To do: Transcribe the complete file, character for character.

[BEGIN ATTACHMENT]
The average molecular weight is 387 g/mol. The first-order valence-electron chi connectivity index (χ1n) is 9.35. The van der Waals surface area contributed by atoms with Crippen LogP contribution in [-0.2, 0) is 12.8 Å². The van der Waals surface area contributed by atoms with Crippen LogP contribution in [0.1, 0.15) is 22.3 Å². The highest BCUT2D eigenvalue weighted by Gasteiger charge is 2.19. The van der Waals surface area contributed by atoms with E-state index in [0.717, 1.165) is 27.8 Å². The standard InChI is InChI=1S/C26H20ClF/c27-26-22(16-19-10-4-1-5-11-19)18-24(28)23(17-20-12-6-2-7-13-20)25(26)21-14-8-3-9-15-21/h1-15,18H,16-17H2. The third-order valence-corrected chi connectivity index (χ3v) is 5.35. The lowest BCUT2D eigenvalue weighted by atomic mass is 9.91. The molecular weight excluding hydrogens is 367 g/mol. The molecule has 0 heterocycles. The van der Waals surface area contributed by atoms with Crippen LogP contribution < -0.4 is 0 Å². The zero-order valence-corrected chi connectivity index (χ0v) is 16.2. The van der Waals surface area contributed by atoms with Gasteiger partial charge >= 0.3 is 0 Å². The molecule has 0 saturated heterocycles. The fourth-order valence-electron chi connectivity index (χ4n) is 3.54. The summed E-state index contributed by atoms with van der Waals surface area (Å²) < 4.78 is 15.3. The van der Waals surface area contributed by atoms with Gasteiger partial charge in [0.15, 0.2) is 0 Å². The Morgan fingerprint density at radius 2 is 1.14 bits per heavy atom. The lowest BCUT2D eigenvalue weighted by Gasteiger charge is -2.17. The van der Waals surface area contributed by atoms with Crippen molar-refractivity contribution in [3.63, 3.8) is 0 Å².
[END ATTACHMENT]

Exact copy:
The average molecular weight is 387 g/mol. The first-order valence-electron chi connectivity index (χ1n) is 9.35. The van der Waals surface area contributed by atoms with Crippen LogP contribution in [-0.2, 0) is 12.8 Å². The van der Waals surface area contributed by atoms with Crippen LogP contribution in [0.1, 0.15) is 22.3 Å². The highest BCUT2D eigenvalue weighted by Gasteiger charge is 2.19. The van der Waals surface area contributed by atoms with E-state index in [0.717, 1.165) is 27.8 Å². The standard InChI is InChI=1S/C26H20ClF/c27-26-22(16-19-10-4-1-5-11-19)18-24(28)23(17-20-12-6-2-7-13-20)25(26)21-14-8-3-9-15-21/h1-15,18H,16-17H2. The third-order valence-corrected chi connectivity index (χ3v) is 5.35. The lowest BCUT2D eigenvalue weighted by atomic mass is 9.91. The molecular weight excluding hydrogens is 367 g/mol. The molecule has 0 heterocycles. The van der Waals surface area contributed by atoms with Crippen LogP contribution < -0.4 is 0 Å². The zero-order valence-corrected chi connectivity index (χ0v) is 16.2. The van der Waals surface area contributed by atoms with Gasteiger partial charge >= 0.3 is 0 Å². The molecule has 0 saturated heterocycles. The fourth-order valence-electron chi connectivity index (χ4n) is 3.54. The summed E-state index contributed by atoms with van der Waals surface area (Å²) < 4.78 is 15.3. The van der Waals surface area contributed by atoms with Gasteiger partial charge in [0.15, 0.2) is 0 Å². The Morgan fingerprint density at radius 2 is 1.14 bits per heavy atom. The lowest BCUT2D eigenvalue weighted by Gasteiger charge is -2.17. The van der Waals surface area contributed by atoms with Crippen molar-refractivity contribution in [3.63, 3.8) is 0 Å².